By Jonas Ekblom
BRUSSELS (Reuters) – Chinese telecoms manufacturer Huawei Technologies sought on Wednesday to assuage European concerns that it is a cyber security risk, saying it wants to help make the continent a world leader in next generation mobile networks.
“We have to find a ‘European way.’ So let’s do it together,” said Abraham Liu, Huawei’s representative to the European Union told a debate organised by four main political groups of the European Parliament on Wednesday.
“We plan to work with all of you in partnership to ease fears and create opportunities.”
Liu said his company offered the most advanced technologies to connect the continent and enable Europe to lead the fourth industrial revolution, which could include artificial intelligence, self-driving cars and supercomputers.
Huawei, the world’s top telecoms equipment maker, has come under pressure after the United States put it on a trade blacklist in May. Washington has subsequently urged EU countries to stop using its products, especially for crucial 5G networks, fearing they might be used for spying.
Huawei, which competes with Finland’s Nokia <NOKIA.HE> and Sweden’s Ericsson <ERICb.ST>, has previously said it stood ready to work with its European partners on 5G network security. It has always denied its equipment can be used for spying.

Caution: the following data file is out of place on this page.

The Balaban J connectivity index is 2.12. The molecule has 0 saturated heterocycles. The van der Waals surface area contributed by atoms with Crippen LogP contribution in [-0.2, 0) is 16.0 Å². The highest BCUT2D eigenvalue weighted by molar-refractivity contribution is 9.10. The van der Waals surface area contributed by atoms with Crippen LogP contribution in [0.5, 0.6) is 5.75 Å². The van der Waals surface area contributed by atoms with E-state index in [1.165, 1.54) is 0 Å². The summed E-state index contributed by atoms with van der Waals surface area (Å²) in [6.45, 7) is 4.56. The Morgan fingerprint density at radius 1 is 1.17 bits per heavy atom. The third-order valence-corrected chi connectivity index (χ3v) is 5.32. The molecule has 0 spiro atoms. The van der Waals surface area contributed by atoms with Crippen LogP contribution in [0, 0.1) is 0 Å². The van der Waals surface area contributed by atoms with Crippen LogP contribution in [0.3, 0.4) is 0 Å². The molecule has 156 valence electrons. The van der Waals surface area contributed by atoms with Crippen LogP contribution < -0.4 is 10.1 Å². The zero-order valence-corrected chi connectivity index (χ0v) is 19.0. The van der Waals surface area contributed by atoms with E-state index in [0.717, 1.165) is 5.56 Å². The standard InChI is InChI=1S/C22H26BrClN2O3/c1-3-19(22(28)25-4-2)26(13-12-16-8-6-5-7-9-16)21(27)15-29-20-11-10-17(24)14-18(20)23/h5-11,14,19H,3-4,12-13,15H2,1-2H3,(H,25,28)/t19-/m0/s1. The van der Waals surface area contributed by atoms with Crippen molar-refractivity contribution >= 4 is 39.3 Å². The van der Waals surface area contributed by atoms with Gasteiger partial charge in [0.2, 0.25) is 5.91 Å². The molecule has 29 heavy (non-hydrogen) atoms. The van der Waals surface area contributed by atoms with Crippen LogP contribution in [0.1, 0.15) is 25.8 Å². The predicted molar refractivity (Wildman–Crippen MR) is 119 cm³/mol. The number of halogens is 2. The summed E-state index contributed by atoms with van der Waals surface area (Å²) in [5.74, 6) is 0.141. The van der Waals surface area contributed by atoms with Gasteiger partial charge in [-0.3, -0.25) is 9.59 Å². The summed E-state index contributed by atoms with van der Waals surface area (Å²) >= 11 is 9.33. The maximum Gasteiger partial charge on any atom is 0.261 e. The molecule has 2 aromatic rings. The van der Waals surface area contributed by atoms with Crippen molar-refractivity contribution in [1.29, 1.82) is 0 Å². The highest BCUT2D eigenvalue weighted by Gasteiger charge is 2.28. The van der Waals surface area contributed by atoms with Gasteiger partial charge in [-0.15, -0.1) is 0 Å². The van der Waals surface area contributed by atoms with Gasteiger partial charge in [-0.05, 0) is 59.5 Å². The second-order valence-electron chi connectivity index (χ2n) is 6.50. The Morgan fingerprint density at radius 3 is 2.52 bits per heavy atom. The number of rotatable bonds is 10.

In a report published earlier in October, EU lawmakers avoided explicitly singling out China and Huawei as security risks when warning of the danger of increased cyber attacks by state-backed entities.
When asked about the report, Liu called it “quite objective” and said “different stakeholders need to talk at the same table.”
In a win for Huawei, Germany this week finalised rules for the build-out of 5G mobile networks and will not explicitly exclude the company from bidding to build those networks.
Wednesday’s debate was organised to discuss the general importance of 5G networks in the EU but Huawei’s representative stole the limelight, drawing most of the initial questions. The chair of the debate, Romanian EU lawmaker Maria Grapini, loudly explained “this is not a debate on Huawei.”
(Reporting by Jonas Ekblom; editing by Philip Blenkinsop and Kirsten Donovan)